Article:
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Antioxidants May Be Dangerous, Says Cancer Study

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cancer study cautions, antioxidants could be dangerous Divakaran Dileep/PhotoSpin

Antioxidants have been long thought of as having a protective effect against cancerous tumors. Much to their surprise, Swedish researchers have found evidence that the opposite is true for some people.

University of Gothenburg professors Martin Bergö, Ph.D.,a researcher at the Sahlgrenska Cancer Center, and Per Lindahl, PhD., a visiting professor, said in an interview that supplementing the diet with the antioxidants N-acetylcysteine (NAC) or vitamin E, can “markedly increase tumor growth and reduced survival by half” in people who have precancerous lung cancer lesions or existing lung cancer.

The paper, "Antioxidants Accelerate Lung Cancer Progression in Mice" was published in the Jan. 29, 2014 issue of Science Translational Medicine, a journal of the American Association for the Advancement of Science. Bergö and Lindahl are the paper’s co-corresponding authors.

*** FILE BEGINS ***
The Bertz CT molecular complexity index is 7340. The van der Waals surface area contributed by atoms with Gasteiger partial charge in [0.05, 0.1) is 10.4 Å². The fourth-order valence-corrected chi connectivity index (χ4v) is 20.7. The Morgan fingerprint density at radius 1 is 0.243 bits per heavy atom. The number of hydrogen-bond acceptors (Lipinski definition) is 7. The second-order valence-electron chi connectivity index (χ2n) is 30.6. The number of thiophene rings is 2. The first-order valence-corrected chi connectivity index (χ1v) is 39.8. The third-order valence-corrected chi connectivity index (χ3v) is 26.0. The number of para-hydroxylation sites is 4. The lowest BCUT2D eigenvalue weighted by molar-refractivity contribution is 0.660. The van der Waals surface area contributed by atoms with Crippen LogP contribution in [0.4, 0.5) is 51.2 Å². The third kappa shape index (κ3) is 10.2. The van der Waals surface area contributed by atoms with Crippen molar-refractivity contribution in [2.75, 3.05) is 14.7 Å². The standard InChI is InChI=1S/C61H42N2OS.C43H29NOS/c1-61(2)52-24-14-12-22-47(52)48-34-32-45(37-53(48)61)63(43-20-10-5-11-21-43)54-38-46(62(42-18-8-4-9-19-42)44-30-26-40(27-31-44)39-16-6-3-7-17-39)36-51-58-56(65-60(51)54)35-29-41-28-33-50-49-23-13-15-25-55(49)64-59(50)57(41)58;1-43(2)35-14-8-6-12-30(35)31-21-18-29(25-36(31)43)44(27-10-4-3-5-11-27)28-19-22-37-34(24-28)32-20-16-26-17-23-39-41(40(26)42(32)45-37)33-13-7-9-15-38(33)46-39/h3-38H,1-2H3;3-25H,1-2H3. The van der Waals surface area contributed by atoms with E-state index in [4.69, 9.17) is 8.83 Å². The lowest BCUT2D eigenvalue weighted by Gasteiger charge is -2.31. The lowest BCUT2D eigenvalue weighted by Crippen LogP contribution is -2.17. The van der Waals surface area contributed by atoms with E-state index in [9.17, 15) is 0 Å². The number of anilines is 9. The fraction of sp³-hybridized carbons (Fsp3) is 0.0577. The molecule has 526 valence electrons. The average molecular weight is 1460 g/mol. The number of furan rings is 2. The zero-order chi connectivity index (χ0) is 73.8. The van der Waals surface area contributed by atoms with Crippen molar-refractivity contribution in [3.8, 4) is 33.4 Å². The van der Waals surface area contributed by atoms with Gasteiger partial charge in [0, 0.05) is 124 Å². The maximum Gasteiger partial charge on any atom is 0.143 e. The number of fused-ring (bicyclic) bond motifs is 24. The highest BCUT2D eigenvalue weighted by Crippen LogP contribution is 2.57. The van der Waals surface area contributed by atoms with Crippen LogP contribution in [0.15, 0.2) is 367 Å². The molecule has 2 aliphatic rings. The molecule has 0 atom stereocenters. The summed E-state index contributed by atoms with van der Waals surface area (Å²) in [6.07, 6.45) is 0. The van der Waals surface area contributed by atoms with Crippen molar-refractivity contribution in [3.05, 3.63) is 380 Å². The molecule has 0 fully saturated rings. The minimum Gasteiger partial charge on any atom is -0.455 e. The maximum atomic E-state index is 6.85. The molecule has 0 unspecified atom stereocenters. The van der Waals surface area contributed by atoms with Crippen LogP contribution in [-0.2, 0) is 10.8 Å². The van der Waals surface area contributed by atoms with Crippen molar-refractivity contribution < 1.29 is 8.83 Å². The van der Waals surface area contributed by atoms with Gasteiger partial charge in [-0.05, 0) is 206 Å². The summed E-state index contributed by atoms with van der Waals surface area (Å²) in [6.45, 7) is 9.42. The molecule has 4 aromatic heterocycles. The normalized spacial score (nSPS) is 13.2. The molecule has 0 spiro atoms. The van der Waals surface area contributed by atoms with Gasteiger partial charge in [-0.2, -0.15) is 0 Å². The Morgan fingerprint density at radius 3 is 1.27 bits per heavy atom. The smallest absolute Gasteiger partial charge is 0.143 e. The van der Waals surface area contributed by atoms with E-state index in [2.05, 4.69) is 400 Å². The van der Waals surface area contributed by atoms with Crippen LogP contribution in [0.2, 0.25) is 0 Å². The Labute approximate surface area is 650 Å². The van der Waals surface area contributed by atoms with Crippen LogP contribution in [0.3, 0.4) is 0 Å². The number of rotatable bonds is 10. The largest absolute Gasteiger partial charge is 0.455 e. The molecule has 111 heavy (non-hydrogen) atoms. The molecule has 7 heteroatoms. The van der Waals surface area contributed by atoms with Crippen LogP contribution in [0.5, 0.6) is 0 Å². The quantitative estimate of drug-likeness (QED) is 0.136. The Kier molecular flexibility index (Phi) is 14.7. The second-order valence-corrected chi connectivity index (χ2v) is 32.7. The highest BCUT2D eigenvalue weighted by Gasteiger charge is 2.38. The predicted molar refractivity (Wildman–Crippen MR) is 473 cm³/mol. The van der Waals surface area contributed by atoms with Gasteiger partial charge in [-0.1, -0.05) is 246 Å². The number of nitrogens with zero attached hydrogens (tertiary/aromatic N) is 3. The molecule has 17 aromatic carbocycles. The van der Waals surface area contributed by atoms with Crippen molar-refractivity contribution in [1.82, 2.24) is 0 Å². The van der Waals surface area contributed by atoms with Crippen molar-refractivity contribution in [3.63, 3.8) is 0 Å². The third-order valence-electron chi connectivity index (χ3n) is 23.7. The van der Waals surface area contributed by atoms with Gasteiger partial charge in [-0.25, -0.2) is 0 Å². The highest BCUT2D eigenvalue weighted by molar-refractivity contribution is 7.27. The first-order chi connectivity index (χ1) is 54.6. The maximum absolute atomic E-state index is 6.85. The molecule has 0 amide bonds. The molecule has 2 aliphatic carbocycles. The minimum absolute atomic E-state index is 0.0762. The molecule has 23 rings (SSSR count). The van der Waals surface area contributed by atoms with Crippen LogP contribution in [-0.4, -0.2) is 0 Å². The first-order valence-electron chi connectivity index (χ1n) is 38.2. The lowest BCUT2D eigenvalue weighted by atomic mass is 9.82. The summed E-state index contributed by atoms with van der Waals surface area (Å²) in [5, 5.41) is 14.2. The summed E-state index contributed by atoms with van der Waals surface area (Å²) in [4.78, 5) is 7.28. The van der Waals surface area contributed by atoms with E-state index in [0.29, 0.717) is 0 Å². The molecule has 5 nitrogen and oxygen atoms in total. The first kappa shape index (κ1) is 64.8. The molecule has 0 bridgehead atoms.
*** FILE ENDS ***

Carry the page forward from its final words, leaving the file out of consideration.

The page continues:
The concept that antioxidants can help fight cancer is deeply rooted in the general population and is promoted by the food supplement industry, the paper said. Some scientific studies support this finding.

Researchers chose to study what effect the two antioxidants had on lung cancer because it is the most common form of cancer, aside from skin cancer. Their discovery however came about in an unexpected way.

The research, led by Dr. V.I. Sayin at the University of Gothenburg, used mouse models with lung cancer cells as a control experiment as part of another study. In that study, one group of mice was treated with antioxidants and one group received no treatment.

“We really expected to get a protective effect," Lindahl said referring to the group treated with antioxidants. "When we evaluated the results, to our surprise we saw lung cancer tumors had increased in the treated group by threefold. That prompted us to conduct another study.”

While translating results from animal studies to humans should be done with caution, Lindahl said in this current study, “there are strong arguments that suggest the results may be relevant.”

He pointed to the lung cancer in the animal model.

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